The Role of Emotion in Job Search Behavior Among College Students

Eunjin Kim, Bora Lee

Research output: Contribution to journalArticlepeer-review

4 Citations (Scopus)

Abstract

Korean college students preparing to enter the world of work are going through a long-term process of job searching. During the process, individuals experience various emotions, which can motivate (or demotivate) them to keep going. The present study, grounded in motivational systems theory, examined the roles of emotions in job search behavior. A sample of 116 college students, who were seeking a job for the first time, participated. Using three-wave longitudinal data and multilevel modeling, within- and between-person-level associations were examined. The outcome variables were job search behavior and the number of resumes submitted. The results showed that individuals who experience more positive emotions and negative emotions were more likely to engage in job search behavior at both the within- and between-person levels. However, the number of resumes submitted was not significantly related to positive or negative emotions. The implications of the study were discussed.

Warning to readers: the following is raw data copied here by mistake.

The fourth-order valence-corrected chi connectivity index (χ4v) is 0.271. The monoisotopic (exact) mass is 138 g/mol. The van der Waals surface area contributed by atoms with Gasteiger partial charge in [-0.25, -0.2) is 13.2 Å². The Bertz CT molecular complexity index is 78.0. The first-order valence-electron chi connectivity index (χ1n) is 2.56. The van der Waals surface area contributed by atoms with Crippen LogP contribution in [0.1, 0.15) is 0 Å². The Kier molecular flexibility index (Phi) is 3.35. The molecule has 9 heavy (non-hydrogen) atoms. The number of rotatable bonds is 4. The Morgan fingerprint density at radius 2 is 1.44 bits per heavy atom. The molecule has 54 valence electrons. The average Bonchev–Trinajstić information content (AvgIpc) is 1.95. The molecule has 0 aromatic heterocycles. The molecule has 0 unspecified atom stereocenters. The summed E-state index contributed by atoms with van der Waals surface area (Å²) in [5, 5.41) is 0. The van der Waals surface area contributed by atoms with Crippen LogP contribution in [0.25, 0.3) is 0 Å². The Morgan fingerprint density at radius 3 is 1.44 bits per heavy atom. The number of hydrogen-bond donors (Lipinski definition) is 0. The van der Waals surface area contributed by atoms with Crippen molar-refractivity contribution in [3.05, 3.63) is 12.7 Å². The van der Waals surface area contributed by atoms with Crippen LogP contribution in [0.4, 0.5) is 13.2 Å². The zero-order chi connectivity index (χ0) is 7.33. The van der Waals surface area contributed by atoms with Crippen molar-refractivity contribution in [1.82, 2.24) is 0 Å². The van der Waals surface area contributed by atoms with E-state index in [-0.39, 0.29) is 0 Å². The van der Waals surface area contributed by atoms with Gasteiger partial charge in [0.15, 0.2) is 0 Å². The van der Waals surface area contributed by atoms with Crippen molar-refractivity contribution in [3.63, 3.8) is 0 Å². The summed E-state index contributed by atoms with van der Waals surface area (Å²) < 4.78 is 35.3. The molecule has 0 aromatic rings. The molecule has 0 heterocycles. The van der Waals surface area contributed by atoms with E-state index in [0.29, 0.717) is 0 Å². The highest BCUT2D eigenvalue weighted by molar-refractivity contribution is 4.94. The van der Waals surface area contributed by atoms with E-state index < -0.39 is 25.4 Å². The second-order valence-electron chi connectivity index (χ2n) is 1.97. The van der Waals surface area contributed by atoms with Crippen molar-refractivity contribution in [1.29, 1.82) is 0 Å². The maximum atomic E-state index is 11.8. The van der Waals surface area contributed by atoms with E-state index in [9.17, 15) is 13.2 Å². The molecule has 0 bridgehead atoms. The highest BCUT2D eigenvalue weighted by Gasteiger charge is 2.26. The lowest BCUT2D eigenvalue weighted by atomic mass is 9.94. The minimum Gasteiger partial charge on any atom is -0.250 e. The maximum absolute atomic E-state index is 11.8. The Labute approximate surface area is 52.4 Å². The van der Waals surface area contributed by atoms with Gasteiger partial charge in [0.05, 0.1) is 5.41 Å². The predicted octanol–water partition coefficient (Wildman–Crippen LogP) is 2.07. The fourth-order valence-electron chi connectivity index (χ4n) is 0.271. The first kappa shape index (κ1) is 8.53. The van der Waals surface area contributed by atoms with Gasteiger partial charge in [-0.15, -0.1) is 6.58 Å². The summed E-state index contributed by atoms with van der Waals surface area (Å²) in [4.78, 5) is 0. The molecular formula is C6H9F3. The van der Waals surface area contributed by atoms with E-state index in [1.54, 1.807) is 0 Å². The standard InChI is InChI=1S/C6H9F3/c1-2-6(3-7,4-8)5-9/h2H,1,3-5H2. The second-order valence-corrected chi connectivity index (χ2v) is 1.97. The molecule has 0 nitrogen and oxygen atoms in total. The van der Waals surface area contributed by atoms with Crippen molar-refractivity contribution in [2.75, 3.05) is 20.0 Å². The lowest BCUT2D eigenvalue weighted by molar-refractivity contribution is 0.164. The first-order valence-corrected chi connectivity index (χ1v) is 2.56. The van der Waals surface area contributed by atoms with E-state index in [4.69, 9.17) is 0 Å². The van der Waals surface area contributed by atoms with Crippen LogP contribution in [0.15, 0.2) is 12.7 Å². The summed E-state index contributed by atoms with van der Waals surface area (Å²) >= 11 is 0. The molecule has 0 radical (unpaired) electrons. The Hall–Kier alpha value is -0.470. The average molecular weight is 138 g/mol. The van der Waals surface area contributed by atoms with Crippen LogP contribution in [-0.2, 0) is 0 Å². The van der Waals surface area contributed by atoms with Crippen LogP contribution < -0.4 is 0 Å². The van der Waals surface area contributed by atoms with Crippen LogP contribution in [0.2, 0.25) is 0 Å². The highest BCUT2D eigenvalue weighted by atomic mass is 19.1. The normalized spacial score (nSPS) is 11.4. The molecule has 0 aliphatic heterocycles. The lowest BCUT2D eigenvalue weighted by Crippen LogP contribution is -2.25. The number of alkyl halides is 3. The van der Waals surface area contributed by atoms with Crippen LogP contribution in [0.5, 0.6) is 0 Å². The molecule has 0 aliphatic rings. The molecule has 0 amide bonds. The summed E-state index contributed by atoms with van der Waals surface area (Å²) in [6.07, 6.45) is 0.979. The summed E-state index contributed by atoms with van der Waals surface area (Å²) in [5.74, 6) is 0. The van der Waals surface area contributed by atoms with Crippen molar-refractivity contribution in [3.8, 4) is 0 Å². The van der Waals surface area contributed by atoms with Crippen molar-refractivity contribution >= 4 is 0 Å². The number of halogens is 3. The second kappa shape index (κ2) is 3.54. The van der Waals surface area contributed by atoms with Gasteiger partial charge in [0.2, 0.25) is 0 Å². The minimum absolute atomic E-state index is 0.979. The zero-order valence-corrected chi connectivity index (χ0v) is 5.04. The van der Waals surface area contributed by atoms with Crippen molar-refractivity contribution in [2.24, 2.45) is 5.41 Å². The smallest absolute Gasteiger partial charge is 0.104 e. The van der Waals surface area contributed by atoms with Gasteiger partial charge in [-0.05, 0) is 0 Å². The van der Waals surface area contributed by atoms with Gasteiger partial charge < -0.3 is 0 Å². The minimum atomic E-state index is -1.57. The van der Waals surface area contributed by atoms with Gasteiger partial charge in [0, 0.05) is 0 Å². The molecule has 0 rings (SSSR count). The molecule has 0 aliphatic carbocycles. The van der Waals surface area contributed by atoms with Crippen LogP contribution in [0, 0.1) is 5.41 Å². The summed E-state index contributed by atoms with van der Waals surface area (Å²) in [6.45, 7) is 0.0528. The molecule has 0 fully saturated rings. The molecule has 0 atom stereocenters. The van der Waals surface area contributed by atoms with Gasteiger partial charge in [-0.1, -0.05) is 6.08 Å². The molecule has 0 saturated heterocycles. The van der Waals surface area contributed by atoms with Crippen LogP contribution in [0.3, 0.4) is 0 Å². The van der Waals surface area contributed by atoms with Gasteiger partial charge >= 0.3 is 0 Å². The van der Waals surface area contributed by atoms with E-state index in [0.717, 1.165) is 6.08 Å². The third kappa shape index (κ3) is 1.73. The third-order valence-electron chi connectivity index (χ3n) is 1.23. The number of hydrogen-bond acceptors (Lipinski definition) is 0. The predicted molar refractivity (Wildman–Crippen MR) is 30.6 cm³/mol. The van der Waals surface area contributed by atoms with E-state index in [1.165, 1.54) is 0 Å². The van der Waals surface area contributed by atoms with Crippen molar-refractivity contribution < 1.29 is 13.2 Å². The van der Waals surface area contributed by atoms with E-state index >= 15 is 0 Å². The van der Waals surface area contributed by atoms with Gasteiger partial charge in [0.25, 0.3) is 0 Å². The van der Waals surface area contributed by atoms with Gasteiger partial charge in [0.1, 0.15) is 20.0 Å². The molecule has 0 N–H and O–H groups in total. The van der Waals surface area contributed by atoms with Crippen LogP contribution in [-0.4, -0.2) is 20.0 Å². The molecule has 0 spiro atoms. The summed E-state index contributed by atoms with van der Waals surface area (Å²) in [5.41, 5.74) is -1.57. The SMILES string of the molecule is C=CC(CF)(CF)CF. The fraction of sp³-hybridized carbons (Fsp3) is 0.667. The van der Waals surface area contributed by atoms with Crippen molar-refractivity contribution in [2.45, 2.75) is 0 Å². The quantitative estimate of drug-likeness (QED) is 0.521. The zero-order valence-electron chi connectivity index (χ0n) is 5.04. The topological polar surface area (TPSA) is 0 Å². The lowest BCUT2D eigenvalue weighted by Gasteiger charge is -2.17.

Original languageEnglish
Pages (from-to)90-106
Number of pages17
JournalJournal of Career Development
Volume49
Issue number1
DOIs
Publication statusPublished - 2022 Feb

Bibliographical note

Funding Information:
The author(s) disclosed receipt of the following financial support for the research, authorship, and/or publication of this article: This work was supported by the National Research Foundation of Korea Grant funded by the Korean Government (NRF-2017S1A5A2A03068451).

Publisher Copyright:
© Curators of the University of Missouri 2021.

Keywords

  • career counseling
  • college students
  • emotion
  • job search behavior
  • motivational systems theory

ASJC Scopus subject areas

  • Education
  • Applied Psychology
  • General Psychology
  • Organizational Behavior and Human Resource Management

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